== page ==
II. Epidemiology

  1. Overall 20% Prevalence of Prediabetes or diabetes in U.S. adolescents
  2. Of the 210,000 persons age <20 years diagnosed with Diabetes in 2018 in U.S., 11% were due to Type 2 Diabetes
    1. Type 2 Diabetes has accounted for as much as a third of U.S. pediatric diabetes cases in some studies

III. Risk Factors

  1. Overweight
    1. Body Mass Index (BMI) >85th percentile for age and gender or
    2. Weight for Height >85th percentile for age and gender or
    3. Ideal Weight for height >120th percentile for age and gender
  2. Family History of Type 2 Diabetes in first or second degree relative
  3. Maternal diabetes or Gestational Diabetes history
  4. Higher risk ethnic and racial groups
    1. Asian
    2. Black
    3. Hispanic
    4. Native American
    5. Pacific Islander
  5. Insulin Resistance related findings
    1. Acanthosis Nigricans
    2. Polycystic ovarian syndrome
    3. Small for Gestational Age birth weight

IV. Screening: Indications (per ADA)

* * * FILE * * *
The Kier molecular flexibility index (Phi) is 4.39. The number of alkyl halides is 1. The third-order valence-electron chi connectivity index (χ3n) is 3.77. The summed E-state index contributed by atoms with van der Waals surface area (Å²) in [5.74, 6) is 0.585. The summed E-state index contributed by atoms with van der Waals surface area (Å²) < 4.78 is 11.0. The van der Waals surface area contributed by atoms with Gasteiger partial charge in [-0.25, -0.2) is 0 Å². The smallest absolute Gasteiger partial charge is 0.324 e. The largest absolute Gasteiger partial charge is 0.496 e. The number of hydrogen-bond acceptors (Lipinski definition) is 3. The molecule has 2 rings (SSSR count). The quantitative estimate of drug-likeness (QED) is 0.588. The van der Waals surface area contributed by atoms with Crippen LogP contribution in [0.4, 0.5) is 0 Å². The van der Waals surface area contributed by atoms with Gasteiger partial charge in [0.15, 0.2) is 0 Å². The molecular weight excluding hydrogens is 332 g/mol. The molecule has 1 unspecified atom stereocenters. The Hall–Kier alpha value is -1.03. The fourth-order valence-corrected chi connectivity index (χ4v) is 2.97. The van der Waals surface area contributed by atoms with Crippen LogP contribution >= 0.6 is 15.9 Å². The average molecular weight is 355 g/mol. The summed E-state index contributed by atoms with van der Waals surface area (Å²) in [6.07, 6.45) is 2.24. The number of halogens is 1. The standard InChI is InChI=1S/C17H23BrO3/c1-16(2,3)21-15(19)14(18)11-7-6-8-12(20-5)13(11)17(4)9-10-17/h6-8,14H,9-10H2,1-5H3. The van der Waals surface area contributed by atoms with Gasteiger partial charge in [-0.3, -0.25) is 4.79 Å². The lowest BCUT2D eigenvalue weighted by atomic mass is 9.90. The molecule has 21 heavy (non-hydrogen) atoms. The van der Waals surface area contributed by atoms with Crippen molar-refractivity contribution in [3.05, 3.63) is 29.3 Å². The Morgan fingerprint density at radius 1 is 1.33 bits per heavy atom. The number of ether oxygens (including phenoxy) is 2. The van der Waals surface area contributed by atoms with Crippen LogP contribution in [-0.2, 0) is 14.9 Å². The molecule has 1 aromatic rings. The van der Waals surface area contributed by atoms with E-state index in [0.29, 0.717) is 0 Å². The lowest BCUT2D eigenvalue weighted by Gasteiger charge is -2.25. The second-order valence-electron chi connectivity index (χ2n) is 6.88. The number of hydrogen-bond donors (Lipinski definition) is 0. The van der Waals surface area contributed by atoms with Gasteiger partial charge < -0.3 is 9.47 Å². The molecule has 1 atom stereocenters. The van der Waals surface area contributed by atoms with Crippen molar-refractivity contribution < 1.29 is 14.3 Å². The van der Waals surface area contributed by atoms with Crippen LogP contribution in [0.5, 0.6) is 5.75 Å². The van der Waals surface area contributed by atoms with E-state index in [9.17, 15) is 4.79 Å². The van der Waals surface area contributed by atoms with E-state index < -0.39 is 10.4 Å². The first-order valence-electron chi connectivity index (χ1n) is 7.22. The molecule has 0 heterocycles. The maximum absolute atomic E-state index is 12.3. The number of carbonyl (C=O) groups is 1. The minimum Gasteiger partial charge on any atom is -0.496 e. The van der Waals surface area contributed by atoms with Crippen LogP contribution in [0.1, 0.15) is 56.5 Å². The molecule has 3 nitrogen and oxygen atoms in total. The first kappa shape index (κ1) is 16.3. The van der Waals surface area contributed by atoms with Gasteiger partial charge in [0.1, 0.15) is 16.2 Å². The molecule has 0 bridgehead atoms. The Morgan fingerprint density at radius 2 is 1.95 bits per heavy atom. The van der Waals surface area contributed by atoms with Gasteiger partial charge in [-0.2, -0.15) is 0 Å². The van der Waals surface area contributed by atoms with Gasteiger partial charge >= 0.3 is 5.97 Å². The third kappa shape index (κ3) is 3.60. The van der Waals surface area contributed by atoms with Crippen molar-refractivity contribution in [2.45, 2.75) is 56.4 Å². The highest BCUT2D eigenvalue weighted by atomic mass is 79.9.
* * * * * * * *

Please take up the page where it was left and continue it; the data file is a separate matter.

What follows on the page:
1. See Diabetes Screening
  2. Child over age 10 years (or Puberty) AND
  3. Meets Overweight criteria (see above) AND
  4. Two additional risk factors (see above)

V. Findings: Presentations

  1. Asymptomatic Hyperglycemia in 40% of cases
  2. Symptomatic Hyperglycemia (e.g. Polyuria, polydipsia, Blurred Vision, Unintentional Weight Loss)
  3. Diabetic Ketoacidosis (25% of new Type II cases)

VI. Diagnosis

  1. See Diabetes Mellitus Diagnostic Criteria
  2. Pitfalls
    1. Overweight Children represent 24% of new onset Type I Diabetes
    2. Diabetic Ketoacidosis is present in up to 25% of children at Type II Diabetes diagnosis
    3. Autoimmune labs used to identify Type I Diabetes may be present in Type II Diabetes in up to 10% of children
      1. Glutamic Acid decarboxylase
      2. Islet Antigen-2 Antibodies
    4. Transient physiologic Insulin Resistance during Puberty
      1. Some teens in Prediabetes state, esp. with Obesity, may revert to normoglycemia after Puberty
      2. Optimize weight, Exercise and diet as well as other management as below in these children with Prediabetes

VII. Associated Conditions

  1. Hypertension
    1. Present in up to 32% of teens at time of diagnosis
  2. Hyperlipidemia
  3. Nephropathy
  4. Retinopathy

VIII. Labs: General

  1. Hemoglobin A1C
    1. Obtain every 3 months
    2. Goal <7% for teens and children
  2. Other labs (at diagnosis and annually)
    1. Lipid profile
    2. Liver Function Tests
    3. Urine Microalbumin